Bell Pottinger CEO James Henderson (left) has resigned in the wake of the Gupta scandal – the UK PR firm has been accused on fomenting a fake news scandal to bolster the fortunes of the Indian Gupta family in South Africa – and the PRCA trade body has already upheld a complaint against the firm, which Bell Pottinger is appealing.
A report into the affair from law firm Herbert Smith Freehills is due to be published today although one imagines that will be the source of some contention too.
In the meantime it’s worth taking a look at this and some other stories published by Times Media Group in South Africa. Among the horrifying accusations is one that Bell Pottinger recruited an army of bogus Twitter and Facebook “supporters,” based in India and recruited on the so-called “dark web,” haunt of criminals and worse.
It’s not just life-threatening for Bell Pottinger (which is still mostly owned by Henderson and his wife) but the last thing the likes of Facebook and Twitter need: the revelation, if such it be, that there’s a vast criminal underworld out there cheerfully exploiting their products, sometimes for ostensibly respectable companies.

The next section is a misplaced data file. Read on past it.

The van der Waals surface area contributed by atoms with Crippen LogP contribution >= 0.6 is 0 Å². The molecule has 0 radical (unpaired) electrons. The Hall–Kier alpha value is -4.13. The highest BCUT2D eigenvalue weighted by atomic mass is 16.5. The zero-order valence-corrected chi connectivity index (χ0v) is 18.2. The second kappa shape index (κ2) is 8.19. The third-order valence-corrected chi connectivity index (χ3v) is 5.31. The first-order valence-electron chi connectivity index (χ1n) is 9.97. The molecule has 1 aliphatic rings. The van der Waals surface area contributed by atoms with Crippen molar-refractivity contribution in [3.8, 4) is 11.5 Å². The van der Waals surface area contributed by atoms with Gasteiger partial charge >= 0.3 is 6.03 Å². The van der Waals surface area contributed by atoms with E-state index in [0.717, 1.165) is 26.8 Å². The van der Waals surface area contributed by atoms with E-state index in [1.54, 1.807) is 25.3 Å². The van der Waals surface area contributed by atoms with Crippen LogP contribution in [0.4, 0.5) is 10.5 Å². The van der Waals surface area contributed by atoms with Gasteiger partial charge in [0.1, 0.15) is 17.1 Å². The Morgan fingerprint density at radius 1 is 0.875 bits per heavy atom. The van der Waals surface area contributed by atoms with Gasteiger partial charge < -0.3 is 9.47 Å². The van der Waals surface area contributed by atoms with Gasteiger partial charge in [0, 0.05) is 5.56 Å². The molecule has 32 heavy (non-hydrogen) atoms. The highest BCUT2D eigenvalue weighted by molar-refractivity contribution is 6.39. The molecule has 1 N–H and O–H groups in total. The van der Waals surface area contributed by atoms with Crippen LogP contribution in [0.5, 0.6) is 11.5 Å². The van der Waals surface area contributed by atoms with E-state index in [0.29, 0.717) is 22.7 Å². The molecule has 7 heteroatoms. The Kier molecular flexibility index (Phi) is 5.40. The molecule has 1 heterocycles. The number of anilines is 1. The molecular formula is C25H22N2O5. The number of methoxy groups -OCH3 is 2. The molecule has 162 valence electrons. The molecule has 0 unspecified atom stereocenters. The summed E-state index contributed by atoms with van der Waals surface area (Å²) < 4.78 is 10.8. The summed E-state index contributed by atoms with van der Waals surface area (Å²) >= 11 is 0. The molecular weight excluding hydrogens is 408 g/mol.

Here are some bits from the Herbert Smith report, from the Guardian.
“Certain material that we have seen that was created for the campaign was negative or targeted towards wealthy white South African individuals or corporates and/or was potentially racially divisive and/or potentially offensive and was created in breach of relevant ethical principles,” said the law firm.
The firm is accused of stirring up anger about “white monopoly capital” and the “economic apartheid” to draw attention away from the controversial Guptas, who run a media to mining conglomerate and have been accused of benefiting financially from their close links to the South African president, Jacob Zuma. Both have previously denied such a relationship.
The report also found the PR firm employed other unethical tactics as part of the campaign.
“We have seen evidence that the Bell Pottinger account team used other tactics in relation to the economic emancipation campaign which arguably breached the relevant ethical principles‚ including taking steps which might mislead or undermine journalists who were asking questions in relation to the campaign,” the report says.
So is that it? Unlikely. Wonder when Lord Bell, who’s tried to distance himself from the affair and resigned from Bell Pottinger last year, will re-enter the fray?